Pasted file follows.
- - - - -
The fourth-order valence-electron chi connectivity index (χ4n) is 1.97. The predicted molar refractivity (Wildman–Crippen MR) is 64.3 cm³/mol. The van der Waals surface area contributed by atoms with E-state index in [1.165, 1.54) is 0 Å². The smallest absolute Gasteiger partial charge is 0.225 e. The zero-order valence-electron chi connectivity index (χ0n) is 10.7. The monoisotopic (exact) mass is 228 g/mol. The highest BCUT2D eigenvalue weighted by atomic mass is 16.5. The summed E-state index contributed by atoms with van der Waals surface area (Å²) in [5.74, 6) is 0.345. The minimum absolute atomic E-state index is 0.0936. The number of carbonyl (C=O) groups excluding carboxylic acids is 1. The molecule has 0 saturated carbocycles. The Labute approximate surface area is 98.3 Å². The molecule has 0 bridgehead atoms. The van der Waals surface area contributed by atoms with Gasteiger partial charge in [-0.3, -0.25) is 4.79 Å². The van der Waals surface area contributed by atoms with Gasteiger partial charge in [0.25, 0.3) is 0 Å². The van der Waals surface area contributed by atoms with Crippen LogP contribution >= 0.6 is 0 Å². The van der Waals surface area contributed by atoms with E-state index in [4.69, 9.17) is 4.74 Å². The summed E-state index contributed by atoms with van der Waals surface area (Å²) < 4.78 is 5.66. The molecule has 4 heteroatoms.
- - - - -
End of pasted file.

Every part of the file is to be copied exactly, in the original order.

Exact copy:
The fourth-order valence-electron chi connectivity index (χ4n) is 1.97. The predicted molar refractivity (Wildman–Crippen MR) is 64.3 cm³/mol. The van der Waals surface area contributed by atoms with E-state index in [1.165, 1.54) is 0 Å². The smallest absolute Gasteiger partial charge is 0.225 e. The zero-order valence-electron chi connectivity index (χ0n) is 10.7. The monoisotopic (exact) mass is 228 g/mol. The highest BCUT2D eigenvalue weighted by atomic mass is 16.5. The summed E-state index contributed by atoms with van der Waals surface area (Å²) in [5.74, 6) is 0.345. The minimum absolute atomic E-state index is 0.0936. The number of carbonyl (C=O) groups excluding carboxylic acids is 1. The molecule has 0 saturated carbocycles. The Labute approximate surface area is 98.3 Å². The molecule has 0 bridgehead atoms. The van der Waals surface area contributed by atoms with Gasteiger partial charge in [-0.3, -0.25) is 4.79 Å². The van der Waals surface area contributed by atoms with Gasteiger partial charge in [0.25, 0.3) is 0 Å². The van der Waals surface area contributed by atoms with Crippen LogP contribution >= 0.6 is 0 Å². The van der Waals surface area contributed by atoms with E-state index in [4.69, 9.17) is 4.74 Å². The summed E-state index contributed by atoms with van der Waals surface area (Å²) < 4.78 is 5.66. The molecule has 4 heteroatoms.